I went to a college that was big on the natural sciences. By the forestry building there was a skeleton of a whale. It was really neat, although I think it was a skeleton of a baby whale so it didn't give quite the real impression of how big they can get. The largest whale (and largest mammal!) is the blue whale and they can grow up to 105 ft long. I saw a picture of a blue whale size chart, comparing the massive animal to other creatures usually thought of as large. The t-rex was just a measly little thing compared to the blue whale. Of course I've never seen a real t-rex (YET!) but I have seen skeletons at different natural history museums and they always look gigantic, with their huge toothy skulls leering down at all their spectators.
  I've seen live killer whales (which I guess are technically part of the dolphin family, just like tomato's are technically fruits. But I guess dolphins are technically toothed whales, so orca's are more like squares. Squares are rectangles, but rectangles are not necessarily squares. And dolphins are toothed whales, but not all toothed whales are necessarily dolphins). I've never seen an orca close up, but I have seen their big dorsal fins bob up and down as they traverse the sea in roaming pods.
   Once I had a dream that I had a pet whale that I rode around. I think I had that dream right around when that movie 'Whale Rider' came out. So the trailers for the movie probably influenced that dream. It was a cool dream though, so I guess I should thank the 'Whale Rider' trailers for their positive influence on my subconscious. 

Friday, July 12, 2013

Whidbey Woods and Ramblings on Grown-Up Children's Book Characters

   Here are more photo's from the Whidbey Island trip that I took in April. These pictures are from when Jess, Mike, David and I took a hike through the rain-misted and sun splashed woods.  While hiking, we Chit-chatted, ducked under branches, examined plants and breathed in the delicious forest air.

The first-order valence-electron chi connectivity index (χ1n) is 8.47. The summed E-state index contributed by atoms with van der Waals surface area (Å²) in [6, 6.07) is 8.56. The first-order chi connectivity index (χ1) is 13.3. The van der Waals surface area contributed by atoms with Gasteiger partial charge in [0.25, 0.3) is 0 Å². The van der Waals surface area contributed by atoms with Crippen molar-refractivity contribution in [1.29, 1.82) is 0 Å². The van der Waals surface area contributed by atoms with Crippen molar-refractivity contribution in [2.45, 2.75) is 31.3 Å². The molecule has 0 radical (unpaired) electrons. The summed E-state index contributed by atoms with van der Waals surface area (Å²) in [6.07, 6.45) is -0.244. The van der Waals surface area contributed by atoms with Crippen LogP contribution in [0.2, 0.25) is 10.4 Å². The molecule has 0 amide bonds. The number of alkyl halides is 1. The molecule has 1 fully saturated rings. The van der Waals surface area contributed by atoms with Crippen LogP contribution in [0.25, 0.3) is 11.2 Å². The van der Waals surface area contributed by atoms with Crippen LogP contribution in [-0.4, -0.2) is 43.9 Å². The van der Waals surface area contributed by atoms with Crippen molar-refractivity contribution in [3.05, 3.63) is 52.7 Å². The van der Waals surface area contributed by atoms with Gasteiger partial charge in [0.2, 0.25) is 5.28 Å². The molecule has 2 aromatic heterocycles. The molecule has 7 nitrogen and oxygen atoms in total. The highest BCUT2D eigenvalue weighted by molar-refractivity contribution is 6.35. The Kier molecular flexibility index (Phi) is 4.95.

Recently,  I some how got caught in a internet rabbit hole and ended up on the Wikipedia page for Jessica and Elizabeth Wakefield, the Sweet Valley Twins. When I was in elementary school I read the Sweet Valley Kids series which take place when the two twins are seven. The summer before middle-school started, I read tons of the Sweet Valley Twins books, which take place when the twins are in middle school. As an only child, I have a deep interest in sibling relationships. I like to hear sibling stories from my friends. The sibling relationships portrayed in the Sweet Valley series is part of what attracted me to these books. The Sweet Valley books are by no means high up in the children's lit cannon, but their formula got me to turn pages.  I lost interest in the the twins adventures before I ever got to the Sweet Valley High series. Despite my abandonment of them, I still have fond memories of these books. When you read tons of books starring the same characters, these characters begin to feel like friends. This is why I was so dismayed by the Wikipedia page for the twins. The ghost writers of the Sweet Valley books followed the twins life well into adulthood. Most people would expect a happy ending for two characters that starred in several children's books. But no, this is not the case at all. According to Elizabeth Wakefield's Wikipedia page, Elizabeth became engaged to her high school sweet heart, Todd. But they did not live happily ever after. Instead, creepy Todd cheats on Elizabeth with her own twin sister! This is quite a betrayal and a double betrayal at that! It is sad to think the two lively twins I read about in the Sweet Valley Kids series grow up to have such a poor relationship. Of course Elizabeth is not so interested in having a relationship with her sister after the Todd scandal and they become estranged. And this Todd seems like quite the shady fellow. Cheating on your finance is bad enough, but cheating on her with her identical twin just seems weird. It would be difficult to get lost in a passionate moment because the face of his mistress would constantly remind him of the betrayal of a women that he supposedly loves. But this isn't the worst twist inflicted upon the Sweet Valley Twins, and in particular Elizabeth. So, Elizabeth gets romantically involved with a new guy named Bruce. Here is a quote from the Wikipedia page "She is involved in a scandal when Bruce is accused of rape. This echoes back from when Bruce attempted to rape Elizabeth herself." What!?!? Why is Elizabeth involved with a creepy dude who tried to rape her? This whole convoluted mess seems like a tragic ending to a series that a bunch of children are reading. It makes me afraid to find out what ever happened to other favorite childhood book characters. Like, what about Ramona and Beezus. I hope they grew up to laugh out their childhood quarrels and antics rather then rehashing them as adults. Or the box car children? If these mystery solving rascals grew up to be anything but upstanding citizens it really would be upsetting. I loved the 'Anne of Green Gables' story, but I never read any of the later books when Anne was a grown up. And maybe it's a good thing I didn't!  At least with the Harry Potter books we kind of know what happens to the kids. They grow up and marry the people they are suppose to and then have broods of their own rambunctious magician children.  I get that life is messy and that if you follow characters into adulthood, it can't all be rainbows and unicorns, but I wish they (the Sweet Valley ghost writers) had written a future for these twins that involved less betrayal and less creepy men. Maybe I'd have a different view point if I had continued reading these books when the twins were in high school. I know the middle school plot lines could get pretty soapy and I'm sure they got more soapy when they were in high school.  But from my perspective, I feel there are plenty of soapy and entertaining story lines without the inclusion of estranged sisters and relationships with rapists.